Two years ago I introduced you to the CyboInverter, a “mini-inverter” that combines the best features of string inverters and microinverters. (For more comparisons between string inverters and microinverters, click here.) In that article I wondered why they didn’t make a model that could work both on and off the grid. I guess they took my comment seriously because a few weeks ago, Dr. George S. Cheng, chief technical officer of CyboEnergy, contacted me and told me about their newest CyboInverter: a hybrid On-Off Grid inverter. Dr. Cheng believes that CyboEnergy’s multimode mini-inverter is the only one of its kind in the industry, so let’s take a look at what it does.
Multiple Sources, One Inverter
Many grid-tied hybrid renewable energy systems combine wind turbines and photovoltaics, and there’s a growing movement to include behind-the-meter storage as well. The CyboInverter includes four inputs, each with its own maximum power point tracking (MPPT) capability. Virtually any combination of DC sources - e.g., two PV panels, a wind turbine, and a battery bank - can be connected to a single grid-tied CyboInverter. This allows the owner to produce energy, store energy, and sell it back to the grid when it’s economically beneficial to do so.
When the Grid Goes Down
All grid-tied inverters have an anti-islanding feature that prevents the inverter from putting power on the grid when the grid is down. A few string inverters also have the ability to run the house on PV or battery power in those situations - while still maintaining their anti-islanding capabilities - but they lack the benefits of microinverters: independent MPPT, immunity against partial shading, and scalability.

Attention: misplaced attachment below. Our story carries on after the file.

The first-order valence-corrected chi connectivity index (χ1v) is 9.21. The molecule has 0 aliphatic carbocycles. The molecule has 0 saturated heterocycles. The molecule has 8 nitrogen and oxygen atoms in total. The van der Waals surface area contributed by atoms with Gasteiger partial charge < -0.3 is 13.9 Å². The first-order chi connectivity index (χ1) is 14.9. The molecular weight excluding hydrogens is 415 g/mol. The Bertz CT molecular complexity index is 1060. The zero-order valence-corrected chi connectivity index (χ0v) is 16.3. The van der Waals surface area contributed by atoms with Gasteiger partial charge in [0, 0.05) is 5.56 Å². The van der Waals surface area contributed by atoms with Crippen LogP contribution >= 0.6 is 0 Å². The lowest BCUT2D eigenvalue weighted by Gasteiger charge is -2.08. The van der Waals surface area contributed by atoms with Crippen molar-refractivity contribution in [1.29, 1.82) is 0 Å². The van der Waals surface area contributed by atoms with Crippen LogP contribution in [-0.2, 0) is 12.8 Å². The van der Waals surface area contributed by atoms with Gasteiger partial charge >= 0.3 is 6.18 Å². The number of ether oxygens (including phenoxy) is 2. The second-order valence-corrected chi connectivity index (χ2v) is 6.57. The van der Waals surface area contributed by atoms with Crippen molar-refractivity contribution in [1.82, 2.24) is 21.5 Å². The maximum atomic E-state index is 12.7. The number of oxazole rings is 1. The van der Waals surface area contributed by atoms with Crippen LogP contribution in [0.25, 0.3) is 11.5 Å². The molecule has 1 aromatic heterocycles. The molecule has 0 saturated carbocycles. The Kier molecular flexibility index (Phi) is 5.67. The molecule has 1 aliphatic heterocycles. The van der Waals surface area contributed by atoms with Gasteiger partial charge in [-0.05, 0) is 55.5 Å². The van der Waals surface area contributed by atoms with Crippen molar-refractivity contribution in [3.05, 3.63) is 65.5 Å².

One potential compromise would be to run most of the house with PV and microinverters tied to the grid, but connect some PV and batteries to a separate off-grid inverter and use that to run mission critical loads like a refrigerator/freezer, Internet router, and a computer, as shown below. Notice that the mission critical loads are only powered by the PV and batteries, even when the grid is running. Furthermore, the power from PV and batteries cannot be sold to the grid because it doesn’t go through the grid-tied inverter.
Image by Tom Lombardo
CyboEnergy’s On-Off Grid inverter design is based on the fact that the grid is very reliable, so 99.9% of the time the system runs in grid-tied mode. The following picture shows a typical configuration with three CyboInverters: two On-Grid and on On-Off Grid. (In a very small system a single On-Off Grid inverter would suffice, but most systems have more than four PV panels.)
Image courtesy of CyboEnergy
The CyboEnergy On-Off Grid inverter takes PV, wind, or batteries as inputs, and it’s also tied to the grid. When the grid is functioning, it works like a grid-interactive inverter, feeding the excess energy to the grid for net-metering.
But here’s where the On-Off Grid inverter differs from a standard configuration with a separate AC load circuit: First, if PV and batteries are insufficient to power the separate AC loads, grid power can be routed to those loads. Second, if the grid goes down, the On-Off Grid inverter disconnects from the grid and powers the off-grid circuit separately, delivering up to 1.2 kW of power per inverter. (Multiple On-Off Grid inverters can be daisy-chained if more than 1.2 kW is required.) The homeowner gets all the benefits of net-metering plus a backup source of power when needed.
CyboEnergy recently demonstrated their new On-Off Grid CyboInverter at Intersolar on July 14-16, 2015 in San Francisco, California. Click here for the event press release.